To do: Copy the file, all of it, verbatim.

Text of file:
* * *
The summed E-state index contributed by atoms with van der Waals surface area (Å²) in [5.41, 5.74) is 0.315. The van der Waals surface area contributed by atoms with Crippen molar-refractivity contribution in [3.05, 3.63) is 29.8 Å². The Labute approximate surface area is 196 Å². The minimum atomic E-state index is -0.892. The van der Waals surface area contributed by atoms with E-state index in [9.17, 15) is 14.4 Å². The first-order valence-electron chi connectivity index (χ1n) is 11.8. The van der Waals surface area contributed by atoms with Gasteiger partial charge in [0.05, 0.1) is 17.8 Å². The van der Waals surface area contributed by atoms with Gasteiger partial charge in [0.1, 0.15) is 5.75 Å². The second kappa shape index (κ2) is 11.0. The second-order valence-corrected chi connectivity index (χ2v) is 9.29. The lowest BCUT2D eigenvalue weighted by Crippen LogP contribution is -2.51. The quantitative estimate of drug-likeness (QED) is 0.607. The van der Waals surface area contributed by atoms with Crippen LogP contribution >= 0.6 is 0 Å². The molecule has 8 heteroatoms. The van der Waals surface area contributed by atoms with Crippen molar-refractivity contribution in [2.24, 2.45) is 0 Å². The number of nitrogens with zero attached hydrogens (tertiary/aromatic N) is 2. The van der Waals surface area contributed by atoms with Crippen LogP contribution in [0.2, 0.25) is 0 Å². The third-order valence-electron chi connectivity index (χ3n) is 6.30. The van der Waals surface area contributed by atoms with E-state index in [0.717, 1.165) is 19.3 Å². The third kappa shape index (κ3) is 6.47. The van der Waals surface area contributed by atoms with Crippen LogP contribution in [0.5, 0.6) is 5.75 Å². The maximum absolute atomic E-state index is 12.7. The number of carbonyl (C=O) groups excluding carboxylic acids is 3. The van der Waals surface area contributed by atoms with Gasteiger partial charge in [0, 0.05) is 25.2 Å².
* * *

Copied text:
The summed E-state index contributed by atoms with van der Waals surface area (Å²) in [5.41, 5.74) is 0.315. The van der Waals surface area contributed by atoms with Crippen molar-refractivity contribution in [3.05, 3.63) is 29.8 Å². The Labute approximate surface area is 196 Å². The minimum atomic E-state index is -0.892. The van der Waals surface area contributed by atoms with E-state index in [9.17, 15) is 14.4 Å². The first-order valence-electron chi connectivity index (χ1n) is 11.8. The van der Waals surface area contributed by atoms with Gasteiger partial charge in [0.05, 0.1) is 17.8 Å². The van der Waals surface area contributed by atoms with Gasteiger partial charge in [0.1, 0.15) is 5.75 Å². The second kappa shape index (κ2) is 11.0. The second-order valence-corrected chi connectivity index (χ2v) is 9.29. The lowest BCUT2D eigenvalue weighted by Crippen LogP contribution is -2.51. The quantitative estimate of drug-likeness (QED) is 0.607. The van der Waals surface area contributed by atoms with Crippen LogP contribution >= 0.6 is 0 Å². The molecule has 8 heteroatoms. The van der Waals surface area contributed by atoms with Crippen molar-refractivity contribution in [2.24, 2.45) is 0 Å². The number of nitrogens with zero attached hydrogens (tertiary/aromatic N) is 2. The van der Waals surface area contributed by atoms with Crippen LogP contribution in [0.2, 0.25) is 0 Å². The third-order valence-electron chi connectivity index (χ3n) is 6.30. The van der Waals surface area contributed by atoms with E-state index in [0.717, 1.165) is 19.3 Å². The third kappa shape index (κ3) is 6.47. The van der Waals surface area contributed by atoms with Crippen LogP contribution in [0.5, 0.6) is 5.75 Å². The maximum absolute atomic E-state index is 12.7. The number of carbonyl (C=O) groups excluding carboxylic acids is 3. The van der Waals surface area contributed by atoms with Gasteiger partial charge in [0, 0.05) is 25.2 Å².